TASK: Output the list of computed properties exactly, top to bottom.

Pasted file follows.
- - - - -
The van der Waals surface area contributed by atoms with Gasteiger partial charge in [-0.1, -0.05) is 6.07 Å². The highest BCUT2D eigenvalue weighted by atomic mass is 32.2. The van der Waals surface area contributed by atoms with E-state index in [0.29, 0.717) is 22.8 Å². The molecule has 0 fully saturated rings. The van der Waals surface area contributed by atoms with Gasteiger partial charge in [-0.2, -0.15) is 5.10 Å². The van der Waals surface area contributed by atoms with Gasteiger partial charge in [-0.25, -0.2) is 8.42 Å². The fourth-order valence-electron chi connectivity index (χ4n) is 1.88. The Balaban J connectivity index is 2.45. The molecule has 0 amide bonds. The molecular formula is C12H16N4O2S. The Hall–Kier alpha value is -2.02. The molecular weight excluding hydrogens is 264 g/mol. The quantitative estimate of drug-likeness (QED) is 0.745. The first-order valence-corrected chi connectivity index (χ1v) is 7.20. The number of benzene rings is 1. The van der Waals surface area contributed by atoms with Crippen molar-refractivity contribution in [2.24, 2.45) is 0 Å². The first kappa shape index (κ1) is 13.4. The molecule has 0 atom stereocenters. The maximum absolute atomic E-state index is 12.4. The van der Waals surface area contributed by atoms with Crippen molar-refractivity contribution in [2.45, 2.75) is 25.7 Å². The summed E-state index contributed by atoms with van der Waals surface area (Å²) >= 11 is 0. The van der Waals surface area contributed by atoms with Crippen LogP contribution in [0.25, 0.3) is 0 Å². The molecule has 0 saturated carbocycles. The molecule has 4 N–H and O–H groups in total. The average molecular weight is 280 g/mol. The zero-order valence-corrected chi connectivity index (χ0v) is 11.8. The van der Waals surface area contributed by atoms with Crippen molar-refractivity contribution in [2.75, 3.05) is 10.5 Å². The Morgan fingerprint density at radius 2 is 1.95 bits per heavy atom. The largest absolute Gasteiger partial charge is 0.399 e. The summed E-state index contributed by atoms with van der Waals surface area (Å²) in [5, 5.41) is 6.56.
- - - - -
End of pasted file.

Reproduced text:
The van der Waals surface area contributed by atoms with Gasteiger partial charge in [-0.1, -0.05) is 6.07 Å². The highest BCUT2D eigenvalue weighted by atomic mass is 32.2. The van der Waals surface area contributed by atoms with E-state index in [0.29, 0.717) is 22.8 Å². The molecule has 0 fully saturated rings. The van der Waals surface area contributed by atoms with Gasteiger partial charge in [-0.2, -0.15) is 5.10 Å². The van der Waals surface area contributed by atoms with Gasteiger partial charge in [-0.25, -0.2) is 8.42 Å². The fourth-order valence-electron chi connectivity index (χ4n) is 1.88. The Balaban J connectivity index is 2.45. The molecule has 0 amide bonds. The molecular formula is C12H16N4O2S. The Hall–Kier alpha value is -2.02. The molecular weight excluding hydrogens is 264 g/mol. The quantitative estimate of drug-likeness (QED) is 0.745. The first-order valence-corrected chi connectivity index (χ1v) is 7.20. The number of benzene rings is 1. The van der Waals surface area contributed by atoms with Crippen molar-refractivity contribution in [2.24, 2.45) is 0 Å². The first kappa shape index (κ1) is 13.4. The molecule has 0 atom stereocenters. The maximum absolute atomic E-state index is 12.4. The van der Waals surface area contributed by atoms with Crippen molar-refractivity contribution in [2.45, 2.75) is 25.7 Å². The summed E-state index contributed by atoms with van der Waals surface area (Å²) >= 11 is 0. The van der Waals surface area contributed by atoms with Crippen LogP contribution in [0.25, 0.3) is 0 Å². The molecule has 0 saturated carbocycles. The molecule has 4 N–H and O–H groups in total. The average molecular weight is 280 g/mol. The zero-order valence-corrected chi connectivity index (χ0v) is 11.8. The van der Waals surface area contributed by atoms with Crippen molar-refractivity contribution in [2.75, 3.05) is 10.5 Å². The Morgan fingerprint density at radius 2 is 1.95 bits per heavy atom. The largest absolute Gasteiger partial charge is 0.399 e. The summed E-state index contributed by atoms with van der Waals surface area (Å²) in [5, 5.41) is 6.56.